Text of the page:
To make these results useful to those thinking about carousel use as a promotional tool, we examined the users’ eyetracking and also asked them survey questions to provide us with some of their overall impressions.

Survey says….

As the chart below indicates, we found that the type of carousel used did not seem affect how engaging users found the home page. Interestingly, though, we did see that users who viewed the home page with the Thumbnail version of the carousel, felt more strongly that the Web site was easier to navigate.

Those viewing the Arrows version also had a stronger desire for more stories on the home page. This could be due to the fact that the arrows navigation did not clearly indicated the number of stories available in the carousel.

Another result worth noting is that users viewing the Thumbnail version of the carousel seemed to indicate more than the other two groups that the overall site was easy to navigate.

All three groups were fairly neutral when it came determining which stories were most important.   The carousel style did not seem to provide them with a clear indication of story hierarchy.

In light of that, we also wanted to know how did users would respond to this question:  What was the headline for the main news story on the site?

As the chart above indicates, is seems that users who viewed the Arrow version of the carousel were more apt to say the first story appearing in the carousel was the “main” story. Those with the other two versions were more apt to say that it either all or some of the stories that appeared in the carousel element.

All these survey results – while purely observational – may suggest that editors ask themselves what their goals are with one type of carousel-style presentation over another. Obvious navigation – such as thumbnails – seems to encourage users to view the site navigation as easy. It also may be an indicator to users that all stories within the carousel are of equal importance.

But, this is what users SAID. Let’s take a look at the hotspots to see what they DID.

 Eyetracking shows…

Eyetracking offers researchers valuable information about where users actually look on a site. It is accomplished by calibrating a user’s pupils with a small camera hidden in the base of the computer monitor. Calibration takes only a few seconds, but the tracking results allow researchers to know where users’ eyes went within a centimeter of accuracy. (For more on how eyetracking works, click here.)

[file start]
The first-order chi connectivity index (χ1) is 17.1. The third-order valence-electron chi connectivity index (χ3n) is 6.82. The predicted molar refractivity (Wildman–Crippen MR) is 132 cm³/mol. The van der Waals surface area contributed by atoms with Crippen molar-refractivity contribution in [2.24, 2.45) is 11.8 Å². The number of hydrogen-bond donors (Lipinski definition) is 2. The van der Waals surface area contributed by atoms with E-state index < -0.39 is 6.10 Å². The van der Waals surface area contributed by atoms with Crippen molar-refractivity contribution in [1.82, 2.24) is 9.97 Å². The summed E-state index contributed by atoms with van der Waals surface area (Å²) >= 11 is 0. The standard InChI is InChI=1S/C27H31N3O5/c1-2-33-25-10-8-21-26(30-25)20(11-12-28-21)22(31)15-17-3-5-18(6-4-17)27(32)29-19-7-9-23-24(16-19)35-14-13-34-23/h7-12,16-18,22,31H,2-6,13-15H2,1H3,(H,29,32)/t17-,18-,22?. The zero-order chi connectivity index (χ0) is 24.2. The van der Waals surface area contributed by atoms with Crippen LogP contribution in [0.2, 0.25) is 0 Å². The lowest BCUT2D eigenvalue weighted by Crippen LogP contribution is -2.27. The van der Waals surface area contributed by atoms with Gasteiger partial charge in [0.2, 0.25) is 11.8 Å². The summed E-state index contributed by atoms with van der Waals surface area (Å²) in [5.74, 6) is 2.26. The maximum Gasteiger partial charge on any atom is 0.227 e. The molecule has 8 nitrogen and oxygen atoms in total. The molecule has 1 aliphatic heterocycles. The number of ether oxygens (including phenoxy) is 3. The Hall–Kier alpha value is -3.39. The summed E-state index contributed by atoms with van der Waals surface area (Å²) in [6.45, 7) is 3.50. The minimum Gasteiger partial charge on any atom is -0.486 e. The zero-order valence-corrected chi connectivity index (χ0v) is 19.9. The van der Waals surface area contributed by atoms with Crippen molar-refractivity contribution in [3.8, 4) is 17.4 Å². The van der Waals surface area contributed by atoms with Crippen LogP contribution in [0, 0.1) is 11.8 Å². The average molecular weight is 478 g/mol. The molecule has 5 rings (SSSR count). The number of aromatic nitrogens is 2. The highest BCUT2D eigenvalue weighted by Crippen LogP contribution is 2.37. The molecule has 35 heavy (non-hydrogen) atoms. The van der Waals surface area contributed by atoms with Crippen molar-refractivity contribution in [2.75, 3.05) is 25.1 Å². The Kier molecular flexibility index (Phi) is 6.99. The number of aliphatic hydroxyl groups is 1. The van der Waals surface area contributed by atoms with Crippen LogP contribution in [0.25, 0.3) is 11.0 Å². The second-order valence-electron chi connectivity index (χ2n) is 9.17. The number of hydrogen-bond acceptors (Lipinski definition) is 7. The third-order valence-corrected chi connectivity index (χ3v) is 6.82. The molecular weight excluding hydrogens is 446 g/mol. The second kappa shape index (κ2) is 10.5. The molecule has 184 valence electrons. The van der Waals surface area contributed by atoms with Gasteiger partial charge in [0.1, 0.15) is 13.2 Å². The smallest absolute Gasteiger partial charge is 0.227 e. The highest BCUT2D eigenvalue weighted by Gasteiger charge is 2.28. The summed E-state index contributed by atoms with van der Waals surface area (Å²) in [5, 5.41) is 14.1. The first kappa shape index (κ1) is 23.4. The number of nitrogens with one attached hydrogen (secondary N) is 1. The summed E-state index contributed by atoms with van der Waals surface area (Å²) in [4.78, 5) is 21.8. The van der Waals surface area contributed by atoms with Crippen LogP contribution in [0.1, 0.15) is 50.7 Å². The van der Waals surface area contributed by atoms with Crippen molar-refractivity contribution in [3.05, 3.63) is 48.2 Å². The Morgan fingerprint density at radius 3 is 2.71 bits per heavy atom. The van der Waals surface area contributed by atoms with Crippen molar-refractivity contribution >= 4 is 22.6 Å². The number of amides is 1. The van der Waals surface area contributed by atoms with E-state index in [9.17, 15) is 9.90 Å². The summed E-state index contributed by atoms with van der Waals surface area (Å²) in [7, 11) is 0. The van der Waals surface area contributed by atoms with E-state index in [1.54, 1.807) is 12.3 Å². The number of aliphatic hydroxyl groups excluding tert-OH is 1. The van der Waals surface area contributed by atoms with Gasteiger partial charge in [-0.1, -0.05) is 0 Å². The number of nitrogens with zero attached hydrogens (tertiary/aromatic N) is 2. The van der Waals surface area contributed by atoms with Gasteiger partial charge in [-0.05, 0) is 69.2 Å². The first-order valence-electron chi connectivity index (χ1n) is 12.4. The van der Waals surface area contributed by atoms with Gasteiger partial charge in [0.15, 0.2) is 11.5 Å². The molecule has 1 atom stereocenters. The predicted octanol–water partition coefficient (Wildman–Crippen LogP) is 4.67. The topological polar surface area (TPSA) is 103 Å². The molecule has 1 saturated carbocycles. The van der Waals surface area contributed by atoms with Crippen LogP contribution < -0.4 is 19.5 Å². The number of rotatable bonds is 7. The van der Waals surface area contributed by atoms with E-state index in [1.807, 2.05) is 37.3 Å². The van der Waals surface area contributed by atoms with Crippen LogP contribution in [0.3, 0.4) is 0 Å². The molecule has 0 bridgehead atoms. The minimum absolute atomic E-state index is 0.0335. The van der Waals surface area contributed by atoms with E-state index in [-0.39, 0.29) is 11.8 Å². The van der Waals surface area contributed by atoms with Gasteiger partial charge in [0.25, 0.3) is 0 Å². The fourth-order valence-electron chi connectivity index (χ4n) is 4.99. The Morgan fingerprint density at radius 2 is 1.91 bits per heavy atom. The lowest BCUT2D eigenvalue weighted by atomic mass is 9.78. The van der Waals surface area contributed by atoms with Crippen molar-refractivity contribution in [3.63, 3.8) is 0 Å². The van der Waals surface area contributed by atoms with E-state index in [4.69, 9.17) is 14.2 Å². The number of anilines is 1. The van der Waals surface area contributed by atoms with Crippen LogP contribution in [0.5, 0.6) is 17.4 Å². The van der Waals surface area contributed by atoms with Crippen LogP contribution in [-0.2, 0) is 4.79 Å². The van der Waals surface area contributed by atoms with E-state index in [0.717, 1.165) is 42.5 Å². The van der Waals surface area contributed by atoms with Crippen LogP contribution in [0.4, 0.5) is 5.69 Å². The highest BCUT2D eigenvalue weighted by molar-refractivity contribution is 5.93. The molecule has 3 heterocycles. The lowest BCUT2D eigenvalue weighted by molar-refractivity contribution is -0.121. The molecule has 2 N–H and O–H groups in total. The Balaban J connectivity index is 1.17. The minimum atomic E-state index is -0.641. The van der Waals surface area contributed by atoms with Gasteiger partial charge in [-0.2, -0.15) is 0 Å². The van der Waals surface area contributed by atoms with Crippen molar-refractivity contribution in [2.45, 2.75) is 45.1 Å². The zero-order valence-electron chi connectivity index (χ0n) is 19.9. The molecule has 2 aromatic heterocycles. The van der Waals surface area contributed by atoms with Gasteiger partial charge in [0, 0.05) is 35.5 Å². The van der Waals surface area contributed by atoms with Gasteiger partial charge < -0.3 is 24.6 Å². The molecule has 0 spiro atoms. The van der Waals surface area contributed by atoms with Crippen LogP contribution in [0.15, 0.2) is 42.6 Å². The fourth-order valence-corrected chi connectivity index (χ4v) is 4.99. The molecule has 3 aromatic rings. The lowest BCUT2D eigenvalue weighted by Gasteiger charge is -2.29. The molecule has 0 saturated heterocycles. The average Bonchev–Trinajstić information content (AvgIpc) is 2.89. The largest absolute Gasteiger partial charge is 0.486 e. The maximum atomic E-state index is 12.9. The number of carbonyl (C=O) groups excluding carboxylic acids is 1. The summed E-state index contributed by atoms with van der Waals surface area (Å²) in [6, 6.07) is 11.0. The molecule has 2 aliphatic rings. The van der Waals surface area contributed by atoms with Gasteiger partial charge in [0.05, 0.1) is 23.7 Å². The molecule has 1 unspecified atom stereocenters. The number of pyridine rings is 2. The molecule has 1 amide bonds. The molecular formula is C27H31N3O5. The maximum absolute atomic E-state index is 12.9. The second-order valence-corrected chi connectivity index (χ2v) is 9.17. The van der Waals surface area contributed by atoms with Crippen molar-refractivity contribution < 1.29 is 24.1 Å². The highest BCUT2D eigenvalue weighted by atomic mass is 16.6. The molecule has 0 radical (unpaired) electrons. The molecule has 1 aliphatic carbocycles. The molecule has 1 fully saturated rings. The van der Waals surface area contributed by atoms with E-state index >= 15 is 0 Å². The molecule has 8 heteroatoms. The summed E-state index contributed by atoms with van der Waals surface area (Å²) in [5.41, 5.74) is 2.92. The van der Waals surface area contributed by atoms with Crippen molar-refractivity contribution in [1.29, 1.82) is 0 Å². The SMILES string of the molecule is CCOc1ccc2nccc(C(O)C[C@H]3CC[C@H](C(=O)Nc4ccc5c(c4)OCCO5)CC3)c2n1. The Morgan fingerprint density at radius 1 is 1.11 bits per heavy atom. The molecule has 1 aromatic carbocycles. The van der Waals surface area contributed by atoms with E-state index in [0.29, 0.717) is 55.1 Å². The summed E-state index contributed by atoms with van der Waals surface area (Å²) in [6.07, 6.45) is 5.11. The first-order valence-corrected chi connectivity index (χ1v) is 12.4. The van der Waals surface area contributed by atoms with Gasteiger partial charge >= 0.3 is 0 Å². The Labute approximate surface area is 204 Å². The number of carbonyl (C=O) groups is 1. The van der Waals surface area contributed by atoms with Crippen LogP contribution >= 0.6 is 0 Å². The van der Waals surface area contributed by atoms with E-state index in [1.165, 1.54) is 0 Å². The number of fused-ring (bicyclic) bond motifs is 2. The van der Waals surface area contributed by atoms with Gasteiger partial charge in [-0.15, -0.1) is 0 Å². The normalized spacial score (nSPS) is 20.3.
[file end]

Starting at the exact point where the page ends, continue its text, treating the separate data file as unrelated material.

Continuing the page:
We can get a variety of data forms from eyetracking. An aggregate view of what viewers saw is displayed in a “hotspot” or “heatmap” of the Web page studied. The chart to the left details how to read this data.

We generated hotspots for users’ fixations on each version of the carousel. Here are hotspots from the top portions of the page, which seemed to show us the most interesting data about the pages. See the actual hotspots from the pages below.

Past results ring true

As eyetracking researchers, we always will spend some time observing what trends are similar to results we found in past studies. In this case, we found two things worth mentioning:

  • The areas of the photos that got the most fixations were faces.
  • Top navigation gets the most use.

    Past studies have shown that faces in photos are the areas where eyes tend to fixate. From observation during this study (and the heatmaps below) you can see that this is true again. No matter what carousel navigation style was used – and regardless of the size of the photo or the size of the person in the photo – users tended to look for and find that human element to relate to. (Stay tuned: In a future column, we will go results of a study conducted with prototype pages from the that experimented with size and quantity of images on a home page.)

    We also saw that the carousels that employed top navigation elements (Arrows version and Dots version) got more clicks than the Thumbnail version. Other factors (discussed below) contributed to this observation, but it is interesting we consistently find users viewing and using navigation more if it runs along the top of a page or page element.

    Attention to change

    One clear observation is that the Dots version had a higher percentage of user fixations on all elements on the top part of the page than the other two versions (Arrows and Thumbnails).